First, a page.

John Prine. Photo: Oh Boy Records. The singer-songwriter John Prine doesn’t have anything to do with the hungry spotted lanternfly, but bear with me. Spotted lanternfly is not a hoax. Unless you are a “fact-resistant human,” you should be scared. These border crossers are bad. John Prine, on the other hand, has some thoughts on the Tree of Forgiveness that I’ll get to in a minute. The planet needs redemption, and I’ve found comfort in one of his songs. I first heard of the Asian spotted lanternfly a month ago. It hasn’t arrived yet in Kentucky, but it has begun invading portions of the east coast. Lloyd Traven of Kintersville, PA, co-owner, with his wife, Candy, of the innovative Peace Tree Farm, posted on Facebook a few weeks ago: “Took a 6 mile kayak paddle with Candy, on the lake. All these little floaty things started showing up, little dots on the water. Fucking lanternfly!!!!!” Spotted lanternfly is not a one-stop shopping tree killer like the emerald ash borer that kills ash ..
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The Spotted Lanternfly is No Hoax  by  Allen Bush

John Prine. Photo: Oh Boy Records. The singer-songwriter John Prine doesn’t have anything to do with the hungry spotted lanternfly, but bear with me. Spotted lanternfly is not a hoax. Unless you are a “fact-resistant human,” you should be scared. These border crossers are bad. John Prine, on the other hand, has some thoughts on the Tree of Forgiveness that I’ll get to in a minute. The planet needs redemption, and I’ve found comfort in one of his songs. I first heard of the Asian spotted lanternfly a month ago. It hasn’t arrived yet in Kentucky, but it has begun invading portions of the east coast. Lloyd Traven of Kintersville, PA, co-owner, with his wife, Candy, of the innovative Peace Tree Farm, posted on Facebook a few weeks ago: “Took a 6 mile kayak paddle with Candy, on the lake. All these little floaty things started showing up, little dots on the water. Fucking lanternfly!!!!!” Spotted lanternfly is not a one-stop shopping tree killer like the emerald ash borer that kills ash ..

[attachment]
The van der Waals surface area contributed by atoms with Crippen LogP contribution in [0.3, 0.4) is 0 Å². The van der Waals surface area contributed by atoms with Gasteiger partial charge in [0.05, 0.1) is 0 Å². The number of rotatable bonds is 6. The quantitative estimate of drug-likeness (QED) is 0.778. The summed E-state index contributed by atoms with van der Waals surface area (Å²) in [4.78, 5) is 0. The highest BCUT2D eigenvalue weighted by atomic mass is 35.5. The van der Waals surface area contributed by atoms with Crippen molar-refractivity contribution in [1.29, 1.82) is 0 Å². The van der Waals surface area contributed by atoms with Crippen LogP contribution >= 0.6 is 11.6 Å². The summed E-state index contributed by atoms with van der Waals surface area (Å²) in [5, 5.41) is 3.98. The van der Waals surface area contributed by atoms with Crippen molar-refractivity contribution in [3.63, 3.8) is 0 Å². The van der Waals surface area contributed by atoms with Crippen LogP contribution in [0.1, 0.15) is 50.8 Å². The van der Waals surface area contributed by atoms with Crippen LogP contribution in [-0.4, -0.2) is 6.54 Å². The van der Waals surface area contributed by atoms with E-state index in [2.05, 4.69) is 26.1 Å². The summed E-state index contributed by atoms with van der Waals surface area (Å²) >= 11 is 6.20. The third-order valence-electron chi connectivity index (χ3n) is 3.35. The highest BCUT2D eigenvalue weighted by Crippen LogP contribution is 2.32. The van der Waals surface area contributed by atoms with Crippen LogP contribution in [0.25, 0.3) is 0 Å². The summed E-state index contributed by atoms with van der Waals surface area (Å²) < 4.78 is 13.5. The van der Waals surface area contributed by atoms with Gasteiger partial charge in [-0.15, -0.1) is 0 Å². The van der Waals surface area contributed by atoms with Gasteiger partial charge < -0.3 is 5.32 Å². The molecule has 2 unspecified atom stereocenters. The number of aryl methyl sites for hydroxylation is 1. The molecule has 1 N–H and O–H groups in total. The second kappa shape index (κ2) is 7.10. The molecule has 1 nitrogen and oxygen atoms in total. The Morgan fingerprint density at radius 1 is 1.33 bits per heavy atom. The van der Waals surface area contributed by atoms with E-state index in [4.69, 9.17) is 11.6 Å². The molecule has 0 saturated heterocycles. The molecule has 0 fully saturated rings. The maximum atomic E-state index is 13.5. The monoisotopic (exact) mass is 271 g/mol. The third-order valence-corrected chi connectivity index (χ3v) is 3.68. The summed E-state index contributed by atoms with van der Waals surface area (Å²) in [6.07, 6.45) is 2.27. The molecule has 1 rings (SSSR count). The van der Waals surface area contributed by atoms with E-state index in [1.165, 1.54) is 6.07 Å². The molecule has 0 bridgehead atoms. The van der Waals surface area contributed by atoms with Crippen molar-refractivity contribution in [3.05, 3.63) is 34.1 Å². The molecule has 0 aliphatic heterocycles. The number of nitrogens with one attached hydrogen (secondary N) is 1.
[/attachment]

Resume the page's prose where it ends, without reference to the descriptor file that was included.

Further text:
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Hospitals find ways to create interior gardens

Remedy, by Joan Linder, located in Roswell Park Cancer Institute Can beautiful images of nature promote healing? Even healing from cancer? There is a British university study that suggest the viewing of beautiful art has a powerful effect on the brain’s “joy response” centers. Then there is the landmark 1984 study in which patients recuperated from surgery faster when they saw trees from their window. And recently, sixty percent of Cleveland Clinic patients reported a reduction from stress as a result of their interactions with the institution’s collection of contemporary art. Enough evidence—though not without caveats and some mixed results—has been presented on this that for decades now, hospitals have been bringing art into the mix, with targeted, curated programs that go further than slapping decoration on the walls. Roswell Park Cancer Institute in Buffalo is one of those hospitals, with an art program that reaches the patients there in a few different ways. Patients can choose a..
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Hospitals find ways to create interior gardens  by  Elizabeth Licata

Remedy, by Joan Linder, located in Roswell Park Cancer Institute Can beautiful images of nature promote healing? Even healing from cancer? There is a British university study that suggest the viewing of beautiful art has a powerful effect on the brain’s “joy response” centers. Then there is the landmark 1984 study in which patients recuperated from surgery faster when they saw trees from their window. And recently, sixty percent of Cleveland Clinic patients reported a reduction from stress as a result of their interactions with the institution’s collection of contemporary art. Enough evidence—though not without caveats and some mixed results—has been presented on this that for decades now, hospitals have been bringing art into the mix, with targeted, curated programs that go further than slapping decoration on the walls. Roswell Park Cancer Institute in Buffalo is one of those hospitals, with an art program that reaches the patients there in a few different ways. Patients can choose a..